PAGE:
These have included: six vice chairpersons of the NPC Standing Committee; 44 members of the NPC Standing Committee; 32 vice chairpersons of the standing committees of provincial people's congresses; 462 members of the standing committees of provincial people's congresses; 364 vice chairpersons of the standing committees of municipal people's congresses; and 2,585 have been members of the standing committees of municipal people's congresses.

Additionally, "14 are in leading positions in the Supreme People's Court, the Supreme People's Procuratorate, or ministries, commissions, offices and bureaus directly under the State Council; 29 are vice provincial governors, vice-chairpersons of autonomous regions or vice mayors of municipalities directly under the central government, and 380 are deputy heads of cities, prefectures, leagues or districts; 45 are vice presidents of provincial people's courts or deputy procurators-general of provincial people's procuratorates, and 345 are vice presidents of prefecture-level people's courts or deputy procurators-general of prefecture-level people's procuratorates. They have the power to give administrative orders, make decisions, and offer proposals on staff appointments and dismissals within the leadership responsibilities assigned to them."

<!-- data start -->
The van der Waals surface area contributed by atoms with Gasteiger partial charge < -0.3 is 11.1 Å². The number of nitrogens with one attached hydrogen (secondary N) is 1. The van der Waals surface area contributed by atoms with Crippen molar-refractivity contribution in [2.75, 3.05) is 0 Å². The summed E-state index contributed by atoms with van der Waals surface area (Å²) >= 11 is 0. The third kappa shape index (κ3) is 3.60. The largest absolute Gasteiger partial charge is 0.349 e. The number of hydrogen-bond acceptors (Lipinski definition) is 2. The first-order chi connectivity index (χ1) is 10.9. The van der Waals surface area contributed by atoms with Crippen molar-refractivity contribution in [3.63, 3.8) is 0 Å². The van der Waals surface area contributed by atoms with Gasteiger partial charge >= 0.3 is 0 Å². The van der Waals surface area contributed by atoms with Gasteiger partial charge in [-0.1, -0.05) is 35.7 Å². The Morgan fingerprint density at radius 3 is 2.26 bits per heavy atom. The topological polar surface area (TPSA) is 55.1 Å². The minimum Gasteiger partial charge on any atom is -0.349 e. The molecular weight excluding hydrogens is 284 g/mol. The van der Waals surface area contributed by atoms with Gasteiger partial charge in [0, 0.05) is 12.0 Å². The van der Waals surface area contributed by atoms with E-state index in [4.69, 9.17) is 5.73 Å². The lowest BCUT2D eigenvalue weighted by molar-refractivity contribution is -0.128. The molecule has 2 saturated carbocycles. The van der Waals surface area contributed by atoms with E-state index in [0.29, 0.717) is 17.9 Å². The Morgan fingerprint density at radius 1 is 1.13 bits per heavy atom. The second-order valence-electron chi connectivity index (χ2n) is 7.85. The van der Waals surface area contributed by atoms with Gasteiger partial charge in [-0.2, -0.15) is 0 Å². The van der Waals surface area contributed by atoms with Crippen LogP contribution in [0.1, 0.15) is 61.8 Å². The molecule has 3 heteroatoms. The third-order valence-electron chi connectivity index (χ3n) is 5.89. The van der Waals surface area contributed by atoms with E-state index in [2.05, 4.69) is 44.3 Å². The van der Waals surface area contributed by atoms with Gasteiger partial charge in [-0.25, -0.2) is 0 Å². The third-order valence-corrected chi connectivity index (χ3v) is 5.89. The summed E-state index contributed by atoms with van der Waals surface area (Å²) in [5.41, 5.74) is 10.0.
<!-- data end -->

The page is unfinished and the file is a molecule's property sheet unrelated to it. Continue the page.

The report also acknowledges the powerful, positive role non-CPC parties and non-affiliates have made in national efforts to contain and recover from epidemics, including SARS and COVID-19. It likewise points to the key roles they have played in numerous development projects, including those associated with the Belt and Road Initiative, the Beijing-Tianjin-Hebei Region, the Yangtze River Economic Belt, the Guangdong-Hong Kong-Macao Greater Bay Area, the integrated development of the Yangtze River Delta, and Guizhou.